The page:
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I often connect a USB keyboard to my laptop, and when I plug it in, the default repeat rate is not what I want. I tried changing it using a udev script by adding a rule

`ACTION=="add", ATTRS{name}=="Dell Dell Multimedia Pro Keyboard", RUN+="set-keyboard.sh"`

with the set-keyboard.sh script calling

xset -display :0 r rate 500 50; xset -display :0 b off

The problem is that this sets the repeat rate and beep of the laptop built-in keyboard, not the USB keyboard. (That is, if I type xset q on the built-in keyboard, it shows the right settings, but if I type xset q on the USB keyboard, it's still set to the wrong rate.)

Is there a way to let xset know which keyboard to set, or some other way to go about this?

  • 1
    Have you tried being more selective in your udev rule? Like using the vendor and product id in the selection part of the rule? – lgeorget Aug 4 '13 at 21:09
2

After some poking around, I found from https://bugzilla.redhat.com/show_bug.cgi?id=601853 that the issue may be that xorg resets the keyboard rate after udev has run, so even though my udev script was definitely being executed, its actions were promptly undone by xorg.

However, that page also has the fix: if I run startx with the options startx -- -ardelay 500 -arinterval 20, then my settings are preserved even when a new keyboard is plugged in.

  • Having the same issue. Any way to integrate your fix into xorg.conf? – amphetamachine Feb 4 '15 at 15:22
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You can try this command to determine what the udev ID would be for your USB keyboard. Run this and then plug your keyboard in:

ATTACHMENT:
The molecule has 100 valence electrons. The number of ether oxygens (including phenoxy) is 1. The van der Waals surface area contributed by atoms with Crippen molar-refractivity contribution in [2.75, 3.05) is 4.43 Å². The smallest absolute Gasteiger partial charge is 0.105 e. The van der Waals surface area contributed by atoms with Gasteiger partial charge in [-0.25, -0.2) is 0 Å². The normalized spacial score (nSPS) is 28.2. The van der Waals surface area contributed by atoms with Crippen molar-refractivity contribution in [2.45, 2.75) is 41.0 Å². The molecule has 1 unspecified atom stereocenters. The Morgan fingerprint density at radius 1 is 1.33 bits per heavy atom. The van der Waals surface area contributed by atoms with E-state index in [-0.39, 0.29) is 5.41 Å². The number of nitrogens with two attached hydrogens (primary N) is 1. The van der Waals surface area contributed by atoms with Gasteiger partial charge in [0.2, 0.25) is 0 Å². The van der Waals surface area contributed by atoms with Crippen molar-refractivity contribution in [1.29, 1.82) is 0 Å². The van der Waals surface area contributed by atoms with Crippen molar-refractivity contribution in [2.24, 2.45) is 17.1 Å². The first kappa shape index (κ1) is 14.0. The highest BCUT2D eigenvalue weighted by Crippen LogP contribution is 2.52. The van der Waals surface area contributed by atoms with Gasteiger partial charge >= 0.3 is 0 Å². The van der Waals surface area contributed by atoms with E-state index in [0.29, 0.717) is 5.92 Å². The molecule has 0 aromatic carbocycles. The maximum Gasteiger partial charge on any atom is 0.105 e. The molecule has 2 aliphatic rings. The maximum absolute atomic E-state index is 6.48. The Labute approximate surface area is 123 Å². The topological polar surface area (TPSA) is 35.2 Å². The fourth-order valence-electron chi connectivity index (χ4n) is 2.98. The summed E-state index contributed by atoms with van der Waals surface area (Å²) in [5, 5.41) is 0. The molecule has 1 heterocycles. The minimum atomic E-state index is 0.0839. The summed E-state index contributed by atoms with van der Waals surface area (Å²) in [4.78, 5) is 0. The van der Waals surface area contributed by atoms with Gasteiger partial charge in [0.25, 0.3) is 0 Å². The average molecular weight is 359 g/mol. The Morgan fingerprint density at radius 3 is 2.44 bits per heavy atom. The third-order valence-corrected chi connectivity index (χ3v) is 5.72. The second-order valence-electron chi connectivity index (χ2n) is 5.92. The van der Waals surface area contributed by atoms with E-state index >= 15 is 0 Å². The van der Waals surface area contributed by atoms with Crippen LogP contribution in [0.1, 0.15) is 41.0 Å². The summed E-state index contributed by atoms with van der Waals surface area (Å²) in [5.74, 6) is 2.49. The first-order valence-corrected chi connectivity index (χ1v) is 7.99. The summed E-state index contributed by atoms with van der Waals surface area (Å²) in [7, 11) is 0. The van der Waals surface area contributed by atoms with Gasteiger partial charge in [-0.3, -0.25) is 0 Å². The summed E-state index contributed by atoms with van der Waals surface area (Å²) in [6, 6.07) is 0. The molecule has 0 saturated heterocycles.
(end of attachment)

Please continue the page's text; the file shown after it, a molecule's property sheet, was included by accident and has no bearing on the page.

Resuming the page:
$ udevadm monitor --udev --subsystem-match=usb

Example - monitor

I have an old Sun Microsystems USB keyboard. When I unplug it and plug it back in I get the following udev messages:

$ udevadm monitor --udev --subsystem-match=usb
monitor will print the received events for:
UDEV - the event which udev sends out after rule processing

UDEV  [1375655040.466080] remove   /devices/pci0000:00/0000:00:1d.0/usb2/2-1/2-1.2/2-1.2:1.0 (usb)
UDEV  [1375655040.557791] remove   /devices/pci0000:00/0000:00:1d.0/usb2/2-1/2-1.2 (usb)
UDEV  [1375655044.586242] add      /devices/pci0000:00/0000:00:1d.0/usb2/2-1/2-1.2 (usb)
UDEV  [1375655044.589087] add      /devices/pci0000:00/0000:00:1d.0/usb2/2-1/2-1.2/2-1.2:1.0 (usb)
UDEV  [1375655049.880514] remove   /devices/pci0000:00/0000:00:1d.0/usb2/2-1/2-1.2/2-1.2:1.0 (usb)
UDEV  [1375655049.905175] remove   /devices/pci0000:00/0000:00:1d.0/usb2/2-1/2-1.2 (usb)

So the udev ID you could put into your rule would make use of this piece of the above output, /devices/pci0000:00/0000:00:1d.0/usb2/2-1/2-1.2.

Example - export

You can also just export the entire udev DB and manually scan through it:

$ udevadm info --export-db
...
P: /devices/pci0000:00/0000:00:1d.0/usb2/2-1/2-1.2
N: bus/usb/002/009
S: char/189:136
E: UDEV_LOG=3
E: DEVPATH=/devices/pci0000:00/0000:00:1d.0/usb2/2-1/2-1.2
E: SUBSYSTEM=usb
E: DEVNAME=bus/usb/002/009
E: ID_VENDOR=0430
E: ID_VENDOR_ENC=0430
E: ID_VENDOR_ID=0430
E: ID_MODEL=0005
E: ID_MODEL_ENC=0005
E: ID_MODEL_ID=0005
E: ID_REVISION=0102
E: ID_SERIAL=0430_0005
E: ID_BUS=usb
E: ID_USB_INTERFACES=:030101:
E: MAJOR=189
E: MINOR=136
E: DEVTYPE=usb_device
E: DRIVER=usb
E: DEVICE=/proc/bus/usb/002/009
E: PRODUCT=430/5/102
E: TYPE=0/0/0
E: BUSNUM=002
E: DEVNUM=009
E: DEVLINKS=/dev/char/189:136
...

And make use of some other unique characteristic from the above output in your udev rule too.

References

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